Afanasii immediately made a copy of this epistle for his own use.42 A second work, Dovod vkratse (The argument in brief), was begun by Evfimii, as scholars now agree, with the participation of other Grecophiles.43 Both works unambiguously endorsed education, but at the same time introduced numerous arguments on behalf of the superiority of Greek culture. B. L. Fonkich argues that the argument over the better form of education evaporated with the arrival of the Likhud brothers, who proceeded to organize a school according to their own ideas.44 Of the fourteen works that entered the manuscript that Afanasii compiled in Moscow in 1685 (including the epistle, “Is it better to study . . . ?”), five later entered the Alfavitar’,45 including Evfimii’s verse and the Erasmus De civilitate morum puerilium. This coincidence implies that the miscellany of 1685 constituted a preparatory stage for the creation of the Alfavitar’: Evfimii’s work, “Is it better to study . . .,” which was not included in the miscellany, became instead its theoretical basis. Bragone suggested that the Alfavitar’ was created in the 1680s, but it seems to me that, although work on it began in the 1680s, the final version with Afanasii’s corrections (as represented by BAN Arkh. 211 and Cheban’s copy) appeared only in the 1690s. The author-compilers of the Alfavitar’ defined its content from the very first lines: it is an abecedary that provides an elementary

284

What Should One Teach?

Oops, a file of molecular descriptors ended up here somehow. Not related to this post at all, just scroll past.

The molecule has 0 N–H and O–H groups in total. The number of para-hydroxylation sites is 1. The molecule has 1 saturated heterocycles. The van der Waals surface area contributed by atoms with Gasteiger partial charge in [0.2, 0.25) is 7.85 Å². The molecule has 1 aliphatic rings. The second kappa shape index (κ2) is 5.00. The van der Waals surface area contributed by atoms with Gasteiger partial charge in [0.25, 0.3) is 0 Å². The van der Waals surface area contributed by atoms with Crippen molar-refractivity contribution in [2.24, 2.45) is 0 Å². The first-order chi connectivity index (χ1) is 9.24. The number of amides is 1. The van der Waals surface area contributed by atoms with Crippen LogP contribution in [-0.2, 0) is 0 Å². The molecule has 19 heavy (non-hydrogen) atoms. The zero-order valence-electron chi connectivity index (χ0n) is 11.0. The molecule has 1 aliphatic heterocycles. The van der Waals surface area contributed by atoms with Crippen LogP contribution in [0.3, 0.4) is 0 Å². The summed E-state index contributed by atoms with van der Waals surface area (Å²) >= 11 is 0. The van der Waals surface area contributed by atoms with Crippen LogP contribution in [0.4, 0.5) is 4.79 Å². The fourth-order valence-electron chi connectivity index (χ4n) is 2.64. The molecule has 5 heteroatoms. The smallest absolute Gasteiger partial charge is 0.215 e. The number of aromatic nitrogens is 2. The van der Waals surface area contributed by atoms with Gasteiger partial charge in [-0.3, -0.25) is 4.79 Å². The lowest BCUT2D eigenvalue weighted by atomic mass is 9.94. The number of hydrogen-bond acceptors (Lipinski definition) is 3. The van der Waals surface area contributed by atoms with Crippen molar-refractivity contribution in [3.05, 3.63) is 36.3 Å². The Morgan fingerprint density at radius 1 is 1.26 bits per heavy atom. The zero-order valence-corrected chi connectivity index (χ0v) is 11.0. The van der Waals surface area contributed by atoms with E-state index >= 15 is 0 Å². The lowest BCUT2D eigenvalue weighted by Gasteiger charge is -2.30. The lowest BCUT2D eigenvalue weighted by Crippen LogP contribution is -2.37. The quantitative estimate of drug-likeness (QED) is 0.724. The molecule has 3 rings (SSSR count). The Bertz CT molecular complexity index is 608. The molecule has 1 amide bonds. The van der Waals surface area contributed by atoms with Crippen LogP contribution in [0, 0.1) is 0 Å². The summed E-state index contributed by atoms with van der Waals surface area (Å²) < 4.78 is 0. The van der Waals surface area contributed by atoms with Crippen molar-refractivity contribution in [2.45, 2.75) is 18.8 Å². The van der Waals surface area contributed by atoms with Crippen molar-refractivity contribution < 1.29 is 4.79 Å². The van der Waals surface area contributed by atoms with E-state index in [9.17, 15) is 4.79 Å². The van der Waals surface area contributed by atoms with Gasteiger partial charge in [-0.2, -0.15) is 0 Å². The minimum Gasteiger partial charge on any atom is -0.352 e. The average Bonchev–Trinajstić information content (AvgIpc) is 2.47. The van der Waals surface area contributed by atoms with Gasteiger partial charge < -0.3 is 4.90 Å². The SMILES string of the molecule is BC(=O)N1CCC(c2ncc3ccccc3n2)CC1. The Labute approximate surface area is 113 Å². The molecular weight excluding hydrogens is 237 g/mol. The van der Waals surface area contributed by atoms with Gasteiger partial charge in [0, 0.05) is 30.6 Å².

knowledge of Slavonic orthography (with a little bit of Greek), the basics of writing and spelling, and, finally, a familiarity with grammar enabling one to read and understand scripture. The pragmatic aim of the authors is also clearly identified: pupils who learned everything in this work “will be able to distinguish mistakes in any books” (fols. 8-9v). It was exactly to this purpose—to create “correct” manuscripts, free of all errors, unnecessary additions, and inaccurate translations—that Evfimii Chudovskii and Afanasii of Kholmogory bent all their efforts. Prokhor’s miscellany contains a similar statement: “everyone who wishes to copy scripture” must know all the grammatical material (fol. 146). The Alfavitar’ has the following contents:46 1. A table of contents 2. An introduction that explains the purpose and contents of the miscellany, and includes instructional verse from Evfimii 3. A sermon of Epifanii Slavinetskii about the love of wisdom and learning 4. A grammar (a reworked version of Lavrentii Zizanii’s and Meletii Smotrytsky’s grammar with parallels from Greek, along with didactic instructions) 5. Sozrenie khristianskogo ucheniia radi malykh detei (Review of Christian teaching for children)47; The first part is a prayer book that includes prayers said from first awaking in the morning to going to sleep at night—in no way do they differ from the prayers for adults. Joined to these prayers are also chapters from Erasmus De civilitate morum puerilium, about how children should frequent church and school, and about seeking permission to play after leaving the school. The second part—“Several questions and answers about Orthodoxy” (a catechism)—introduces several gospel and clerical commandments, articles on sin, good behavior, honoring parents, etc. 6. “About the actions of a Christian”—about the duties of a Christian and about proper relations with various social types